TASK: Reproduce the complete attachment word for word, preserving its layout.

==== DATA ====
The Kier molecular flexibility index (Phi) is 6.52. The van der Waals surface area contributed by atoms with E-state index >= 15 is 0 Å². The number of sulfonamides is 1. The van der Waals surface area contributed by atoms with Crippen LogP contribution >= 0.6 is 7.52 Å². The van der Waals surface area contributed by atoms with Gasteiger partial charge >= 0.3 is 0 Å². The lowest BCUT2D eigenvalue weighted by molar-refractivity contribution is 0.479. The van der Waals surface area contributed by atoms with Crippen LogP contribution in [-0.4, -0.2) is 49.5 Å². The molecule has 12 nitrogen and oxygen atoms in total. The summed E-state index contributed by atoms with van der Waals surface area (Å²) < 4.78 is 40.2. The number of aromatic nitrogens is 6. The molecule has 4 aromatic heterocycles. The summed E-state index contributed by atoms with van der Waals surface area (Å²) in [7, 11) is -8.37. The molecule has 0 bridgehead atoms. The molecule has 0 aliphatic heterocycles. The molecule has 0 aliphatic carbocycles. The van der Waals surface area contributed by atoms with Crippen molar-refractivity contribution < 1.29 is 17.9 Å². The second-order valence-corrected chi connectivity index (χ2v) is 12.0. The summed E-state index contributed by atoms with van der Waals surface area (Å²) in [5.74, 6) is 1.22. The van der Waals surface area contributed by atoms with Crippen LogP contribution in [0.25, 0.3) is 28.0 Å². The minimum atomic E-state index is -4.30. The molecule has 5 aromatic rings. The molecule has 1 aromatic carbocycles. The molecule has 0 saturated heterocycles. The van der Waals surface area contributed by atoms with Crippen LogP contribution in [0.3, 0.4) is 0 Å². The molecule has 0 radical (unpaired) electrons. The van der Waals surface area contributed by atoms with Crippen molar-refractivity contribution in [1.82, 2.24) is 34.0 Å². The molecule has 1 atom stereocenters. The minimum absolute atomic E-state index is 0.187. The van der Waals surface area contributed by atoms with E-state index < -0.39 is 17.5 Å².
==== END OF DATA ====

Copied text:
The Kier molecular flexibility index (Phi) is 6.52. The van der Waals surface area contributed by atoms with E-state index >= 15 is 0 Å². The number of sulfonamides is 1. The van der Waals surface area contributed by atoms with Crippen LogP contribution >= 0.6 is 7.52 Å². The van der Waals surface area contributed by atoms with Gasteiger partial charge >= 0.3 is 0 Å². The lowest BCUT2D eigenvalue weighted by molar-refractivity contribution is 0.479. The van der Waals surface area contributed by atoms with Crippen LogP contribution in [-0.4, -0.2) is 49.5 Å². The molecule has 12 nitrogen and oxygen atoms in total. The summed E-state index contributed by atoms with van der Waals surface area (Å²) < 4.78 is 40.2. The number of aromatic nitrogens is 6. The molecule has 4 aromatic heterocycles. The summed E-state index contributed by atoms with van der Waals surface area (Å²) in [7, 11) is -8.37. The molecule has 0 bridgehead atoms. The molecule has 0 aliphatic heterocycles. The molecule has 0 aliphatic carbocycles. The van der Waals surface area contributed by atoms with Crippen molar-refractivity contribution < 1.29 is 17.9 Å². The second-order valence-corrected chi connectivity index (χ2v) is 12.0. The summed E-state index contributed by atoms with van der Waals surface area (Å²) in [5.74, 6) is 1.22. The van der Waals surface area contributed by atoms with Crippen LogP contribution in [0.25, 0.3) is 28.0 Å². The minimum atomic E-state index is -4.30. The molecule has 5 aromatic rings. The molecule has 1 aromatic carbocycles. The molecule has 0 saturated heterocycles. The van der Waals surface area contributed by atoms with Crippen LogP contribution in [0.3, 0.4) is 0 Å². The molecule has 0 radical (unpaired) electrons. The van der Waals surface area contributed by atoms with Crippen molar-refractivity contribution in [1.82, 2.24) is 34.0 Å². The molecule has 1 atom stereocenters. The minimum absolute atomic E-state index is 0.187. The van der Waals surface area contributed by atoms with E-state index < -0.39 is 17.5 Å².